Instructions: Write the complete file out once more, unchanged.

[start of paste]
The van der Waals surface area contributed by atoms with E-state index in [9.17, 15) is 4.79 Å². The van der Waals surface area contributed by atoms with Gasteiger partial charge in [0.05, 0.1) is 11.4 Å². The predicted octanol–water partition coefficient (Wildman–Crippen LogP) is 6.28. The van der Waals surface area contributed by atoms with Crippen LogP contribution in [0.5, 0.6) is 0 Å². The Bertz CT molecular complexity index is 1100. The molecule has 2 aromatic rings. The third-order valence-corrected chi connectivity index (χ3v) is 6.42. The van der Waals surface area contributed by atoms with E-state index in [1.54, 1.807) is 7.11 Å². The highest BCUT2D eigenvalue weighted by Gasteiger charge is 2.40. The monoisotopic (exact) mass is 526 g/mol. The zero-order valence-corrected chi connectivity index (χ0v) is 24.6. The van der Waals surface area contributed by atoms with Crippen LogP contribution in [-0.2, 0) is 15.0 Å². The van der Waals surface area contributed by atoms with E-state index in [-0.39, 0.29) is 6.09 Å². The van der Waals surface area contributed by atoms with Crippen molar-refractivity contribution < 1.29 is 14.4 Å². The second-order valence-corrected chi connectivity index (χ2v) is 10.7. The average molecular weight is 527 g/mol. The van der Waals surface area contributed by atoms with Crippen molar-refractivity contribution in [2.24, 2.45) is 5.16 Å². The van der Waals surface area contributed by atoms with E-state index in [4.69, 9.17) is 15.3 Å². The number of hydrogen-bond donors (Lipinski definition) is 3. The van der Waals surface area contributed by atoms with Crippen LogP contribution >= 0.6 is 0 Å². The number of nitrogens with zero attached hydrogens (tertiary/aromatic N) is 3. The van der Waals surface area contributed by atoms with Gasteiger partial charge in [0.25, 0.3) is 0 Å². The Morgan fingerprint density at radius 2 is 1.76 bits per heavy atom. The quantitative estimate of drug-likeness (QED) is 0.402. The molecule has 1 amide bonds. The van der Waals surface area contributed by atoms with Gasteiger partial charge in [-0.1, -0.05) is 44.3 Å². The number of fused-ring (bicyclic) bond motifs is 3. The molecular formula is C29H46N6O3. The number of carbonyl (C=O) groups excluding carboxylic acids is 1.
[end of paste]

The van der Waals surface area contributed by atoms with E-state index in [9.17, 15) is 4.79 Å². The van der Waals surface area contributed by atoms with Gasteiger partial charge in [0.05, 0.1) is 11.4 Å². The predicted octanol–water partition coefficient (Wildman–Crippen LogP) is 6.28. The van der Waals surface area contributed by atoms with Crippen LogP contribution in [0.5, 0.6) is 0 Å². The Bertz CT molecular complexity index is 1100. The molecule has 2 aromatic rings. The third-order valence-corrected chi connectivity index (χ3v) is 6.42. The van der Waals surface area contributed by atoms with E-state index in [1.54, 1.807) is 7.11 Å². The highest BCUT2D eigenvalue weighted by Gasteiger charge is 2.40. The monoisotopic (exact) mass is 526 g/mol. The zero-order valence-corrected chi connectivity index (χ0v) is 24.6. The van der Waals surface area contributed by atoms with Crippen LogP contribution in [-0.2, 0) is 15.0 Å². The van der Waals surface area contributed by atoms with E-state index in [-0.39, 0.29) is 6.09 Å². The van der Waals surface area contributed by atoms with Crippen molar-refractivity contribution < 1.29 is 14.4 Å². The second-order valence-corrected chi connectivity index (χ2v) is 10.7. The average molecular weight is 527 g/mol. The van der Waals surface area contributed by atoms with Crippen molar-refractivity contribution in [2.24, 2.45) is 5.16 Å². The van der Waals surface area contributed by atoms with E-state index in [4.69, 9.17) is 15.3 Å². The number of hydrogen-bond donors (Lipinski definition) is 3. The van der Waals surface area contributed by atoms with Crippen LogP contribution >= 0.6 is 0 Å². The number of nitrogens with zero attached hydrogens (tertiary/aromatic N) is 3. The van der Waals surface area contributed by atoms with Gasteiger partial charge in [0.25, 0.3) is 0 Å². The Morgan fingerprint density at radius 2 is 1.76 bits per heavy atom. The quantitative estimate of drug-likeness (QED) is 0.402. The molecule has 1 amide bonds. The van der Waals surface area contributed by atoms with Gasteiger partial charge in [-0.1, -0.05) is 44.3 Å². The number of fused-ring (bicyclic) bond motifs is 3. The molecular formula is C29H46N6O3. The number of carbonyl (C=O) groups excluding carboxylic acids is 1.